Scoring District Plans Instantly

Historically, the general public has had no access to accurate partisan information about district plans. The operatives who painstakingly design the plans have had such information, of course. But members of the opposing party, journalists, activists, and ordinary citizens have either had no partisan data at all, or, at best, estimates based on disaggregating and reaggregating presidential votes. These estimates are useful, but presidential votes aren’t identical to legislative votes and don’t incorporate a factor, incumbency, that inevitably affects legislative votes.

To remedy this situation, PlanScore has just launched its Score a Plan feature. Users can now upload a district map at any level (congressional, state senate, or state house) for any of twelve states (Florida, Georgia, Illinois, Maryland, Massachusetts, Michigan, North Carolina, Pennsylvania, Tennessee, Texas, Virginia, or Wisconsin). Users can also specify whether each district has a Democratic incumbent, a Republican incumbent, or no incumbent. The site then instantly returns a detailed analysis of the map’s partisan characteristics. This analysis includes substantial information about each district as well as plan-wide scores like the efficiency gap, partisan bias, and the mean-median difference.

As a (nonrandom) example, here is PlanScore’s analysis of the current Wisconsin state house plan, assuming all open seats. The plan has a 12% pro-Republican efficiency gap, a 12% pro-Republican partisan bias, and a 4% pro-Republican mean-median difference. All these scores are very large by historical standards (as the below histograms indicate). The plan would also remain highly skewed in a Republican direction under a wide range of electoral conditions (as shown by the below sensitivity testing).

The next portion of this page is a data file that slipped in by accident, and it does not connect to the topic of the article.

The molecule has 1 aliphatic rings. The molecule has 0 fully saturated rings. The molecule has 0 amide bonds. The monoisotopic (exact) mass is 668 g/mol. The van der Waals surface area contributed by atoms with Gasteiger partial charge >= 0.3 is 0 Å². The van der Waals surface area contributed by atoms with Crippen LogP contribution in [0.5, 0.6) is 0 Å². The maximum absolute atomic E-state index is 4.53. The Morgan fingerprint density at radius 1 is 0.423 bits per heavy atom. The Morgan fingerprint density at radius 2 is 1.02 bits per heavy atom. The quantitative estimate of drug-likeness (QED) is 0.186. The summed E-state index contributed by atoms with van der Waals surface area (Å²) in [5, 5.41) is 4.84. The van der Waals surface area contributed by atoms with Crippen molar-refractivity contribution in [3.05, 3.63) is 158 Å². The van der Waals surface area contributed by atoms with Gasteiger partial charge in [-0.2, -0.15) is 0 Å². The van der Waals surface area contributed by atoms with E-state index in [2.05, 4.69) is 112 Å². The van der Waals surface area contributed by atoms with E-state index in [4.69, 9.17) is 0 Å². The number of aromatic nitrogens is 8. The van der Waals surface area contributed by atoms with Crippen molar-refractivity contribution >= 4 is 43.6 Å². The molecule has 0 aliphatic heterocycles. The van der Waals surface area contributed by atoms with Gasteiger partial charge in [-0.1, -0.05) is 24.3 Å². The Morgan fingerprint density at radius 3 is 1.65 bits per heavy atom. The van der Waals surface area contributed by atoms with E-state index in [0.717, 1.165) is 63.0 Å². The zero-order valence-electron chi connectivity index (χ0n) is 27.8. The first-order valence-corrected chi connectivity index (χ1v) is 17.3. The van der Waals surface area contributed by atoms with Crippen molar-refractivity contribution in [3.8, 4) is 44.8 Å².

PlanScore’s analyses are based on a model incorporating election results for all congressional delegations and state legislatures from 2012 to 2018. Interested readers can find a discussion of the model here, as well as validation of the model’s predictions through a series of rigorous tests. The model’s scores for an uploaded map assume an average election in the 2012-2018 period, while the sensitivity testing considers other electoral environments.

What might be the uses of this information? Here are a few:

  • If H.R. 1 becomes law, it would presumptively bar congressional plans with partisan skews above certain thresholds. PlanScore’s analyses could quickly reveal whether draft maps are likely to fall above or below these limits.
  • In states whose constitutions have been construed to prohibit partisan gerrymandering (like North Carolina and Pennsylvania), PlanScore’s analyses could indicate the severity and durability of maps’ partisan skews. (Of course, additional information might be needed to establish liability.)
  • In states that bar maps drawn with partisan intent (like Florida), PlanScore’s analyses could be included in the legislative record. It would then be easier to infer that legislators voting for a plan shown to be highly skewed intended to benefit their party.
  • In all states, instantly available information about maps’ partisan characteristics could be politically helpful. It could mobilize popular opposition to a highly skewed map, or, conversely, build support for a more balanced proposal.

As noted above, PlanScore currently offers instant scoring for twelve states. Additional states will be added in the coming months, with the goal of full national coverage in advance of redistricting later this year.

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